The Sunlight Foundation is holding a seminar Oct. 9 to help it team of political ad sleuths decipher TV stations' online political files.
Starting in August, the FCC required the top four affiliates in the top 200 markets to file records of political ad buys, including who bought them and how much they paid.
Sunlight, a nonprofit trying to provide more transparency about political ad buys in particular and government info in general, has pointed out that will reveal only a fraction of the buys, including in swing states, and launched a Political Ad Sleuth project to encourage people to go to their local stations and collect the info themselves as well as monitor the FCC's online postings.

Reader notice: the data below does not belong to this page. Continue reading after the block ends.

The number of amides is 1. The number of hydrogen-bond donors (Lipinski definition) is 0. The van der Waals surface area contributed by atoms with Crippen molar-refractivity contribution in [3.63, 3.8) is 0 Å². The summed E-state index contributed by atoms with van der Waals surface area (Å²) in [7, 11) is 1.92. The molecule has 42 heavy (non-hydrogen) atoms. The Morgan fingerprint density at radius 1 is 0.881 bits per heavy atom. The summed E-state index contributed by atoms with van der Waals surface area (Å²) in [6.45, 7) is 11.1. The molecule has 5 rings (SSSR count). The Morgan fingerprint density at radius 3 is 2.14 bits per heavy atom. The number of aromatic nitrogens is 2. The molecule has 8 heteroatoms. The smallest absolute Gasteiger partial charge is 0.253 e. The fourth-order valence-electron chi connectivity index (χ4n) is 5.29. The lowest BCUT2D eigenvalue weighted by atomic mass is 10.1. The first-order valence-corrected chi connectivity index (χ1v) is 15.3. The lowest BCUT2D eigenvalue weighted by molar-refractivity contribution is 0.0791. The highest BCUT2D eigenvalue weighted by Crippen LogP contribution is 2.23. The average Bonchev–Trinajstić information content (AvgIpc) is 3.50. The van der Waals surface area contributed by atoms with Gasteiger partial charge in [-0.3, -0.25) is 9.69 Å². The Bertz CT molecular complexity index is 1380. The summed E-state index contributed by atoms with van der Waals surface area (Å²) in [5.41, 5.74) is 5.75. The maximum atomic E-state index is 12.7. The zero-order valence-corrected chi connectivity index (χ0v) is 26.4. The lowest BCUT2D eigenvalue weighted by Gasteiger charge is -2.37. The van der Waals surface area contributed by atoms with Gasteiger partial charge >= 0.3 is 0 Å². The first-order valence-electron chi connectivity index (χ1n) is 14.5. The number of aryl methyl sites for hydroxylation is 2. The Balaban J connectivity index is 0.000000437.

On Oct. 9, it is holding a webinar to help those sleuths read political files, including uncovering the "dark money" spending.
"This election year is the first time there exists online a database of political ad files from TV stations, but it's limited to the top four stations in the top 50 media markets," explained Sunlight, "and that data is still hard to decipher," as well.
Broadcasters opposed the online posting requirement, arguing that posting individual spot prices would put them at a competitive disadvantage to cable operator, show also have to maintain political files per FCC rules, but don't have to post them online.
Recently, though, the National Association of Broadcasters asked a court to delay hearing its challenge to the requirement, saying it would monitor the process through the elections and could opt to drop the suit. The FCC has already promised to review the top 50/top 200 requirement in a year and make any necessary adjustments before applying it to all stations a year after that.